You are not a machine. You are a human being. Don’t be surprised: it’s true. A human being is here to cultivate joy. A machine is here to work. When a car runs low on gas you put in more gas, press on the pedal and go. If the car won’t go you fix it. If the car is broken and not worth fixing you replace it. A car is an object that may have its mysteries, but it does not breathe in and breathe out; it does not light up with joy when it hears a funny story and it does not lose sleep at the prospect of a marginally engaged TV personality occupying the White House.
A human being is designed for natural repose, to take time out, exhale, drop the shoulders and experience the miracle of consciousness. We are not meant to just keep putting in gas and pressing on the pedal. We are not meant to put in face time, have downtime, and interface. We are meant to be present, rest, and visit.
This is not just terminology. Almost everyone I know over the age of 10 is often absent from his or her own life, living in a distracted fog of texting, Facebooking, and Instagramming. The habits inherent in these distractions now run so deep that in conversation it’s typical for the eyes of the person I’m talking with to dart away every five seconds or so whether or not they hear a dinging sound.
And we’re not just talking conversation style. More and more in my practice and in my personal life I see people who are flat out bone-tired, sad, and discouraged. These are smart, successful, engaged, caring people who work hard and who contribute to our collective well being in myriad ways, but who are not finding success in renewing themselves so they can absorb peace and contentment from this life.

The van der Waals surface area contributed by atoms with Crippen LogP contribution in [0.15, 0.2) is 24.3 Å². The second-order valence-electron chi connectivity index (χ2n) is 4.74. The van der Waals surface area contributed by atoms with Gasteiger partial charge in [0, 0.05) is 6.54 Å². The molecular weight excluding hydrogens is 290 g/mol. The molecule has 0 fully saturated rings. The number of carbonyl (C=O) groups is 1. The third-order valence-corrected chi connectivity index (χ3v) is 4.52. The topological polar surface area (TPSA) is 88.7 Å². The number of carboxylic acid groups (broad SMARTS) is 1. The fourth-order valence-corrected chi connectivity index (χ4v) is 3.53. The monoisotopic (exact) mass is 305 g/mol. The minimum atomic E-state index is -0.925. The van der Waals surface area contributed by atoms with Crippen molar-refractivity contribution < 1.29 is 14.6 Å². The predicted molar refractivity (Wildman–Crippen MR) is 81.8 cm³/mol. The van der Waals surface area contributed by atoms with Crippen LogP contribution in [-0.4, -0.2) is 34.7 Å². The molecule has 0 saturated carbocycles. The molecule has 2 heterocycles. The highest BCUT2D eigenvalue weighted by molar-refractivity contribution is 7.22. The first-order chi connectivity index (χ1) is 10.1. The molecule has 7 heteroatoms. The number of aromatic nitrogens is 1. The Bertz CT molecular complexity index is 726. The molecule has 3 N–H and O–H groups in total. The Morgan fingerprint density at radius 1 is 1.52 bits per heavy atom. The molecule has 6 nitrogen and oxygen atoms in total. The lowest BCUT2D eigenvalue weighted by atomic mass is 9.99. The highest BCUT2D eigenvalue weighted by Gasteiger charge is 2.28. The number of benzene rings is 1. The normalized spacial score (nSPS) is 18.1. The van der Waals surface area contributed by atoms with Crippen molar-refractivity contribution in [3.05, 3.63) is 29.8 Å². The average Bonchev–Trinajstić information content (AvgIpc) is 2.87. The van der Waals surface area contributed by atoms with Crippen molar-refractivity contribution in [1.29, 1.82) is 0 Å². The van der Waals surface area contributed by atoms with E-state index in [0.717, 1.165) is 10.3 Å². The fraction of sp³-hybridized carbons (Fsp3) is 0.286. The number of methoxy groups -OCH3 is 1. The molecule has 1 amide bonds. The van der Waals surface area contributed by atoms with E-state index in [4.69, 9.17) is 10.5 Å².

What is happening? How is it that we have come to a place where a business person takes work with her and checks company email on vacation and, once home, pushes the stroller while jogging and texting? How have we come to a time when a vibrant young man leaning against a wall downtown doesn’t notice the girl of his dreams sashaying by because his head is down, focusing on the small screen in his hand? Does this young man feel lonely? Does he long for a woman to be close to? Or does the momentary satisfaction of an image on a screen delay the discomfort just long enough for that girl to round the corner?
We took a wrong turn somewhere. Somewhere after home answering machines we started to lose touch with the experience of living in our own skin in this moment. We supplanted the discomfort of walking through Home Depot, awkwardly trying to pick the right sandpaper, wondering what they mean by wet or dry. We started using devices not as tools but as escapes. And then we started confusing our own nature with the qualities inherent in these devices. If I’m tired do I rest? No, a machine doesn’t need rest; a machine needs to keep going. I will drink some wine or I will eat. I feel discouraged. Will I pause, reflect, meditate, pray? Will I allow myself to cry, feel my sadness? Will I talk heart to heart with a friend? Will I take a walk in nature? Will I take a vacation—take the time I need to renew myself from the inside out? Or will I search online and find, “ 11 Ways to Beat Depression Without Missing One Day of Work”?
We can keep going in this direction, so overwhelmed, disconnected and distracted that it seems even the brains of children in utero are affected by this cacophony of human dissonance, or we can just stop. We can remember that we are flesh, bone, hope, sadness, fear, longing, joy.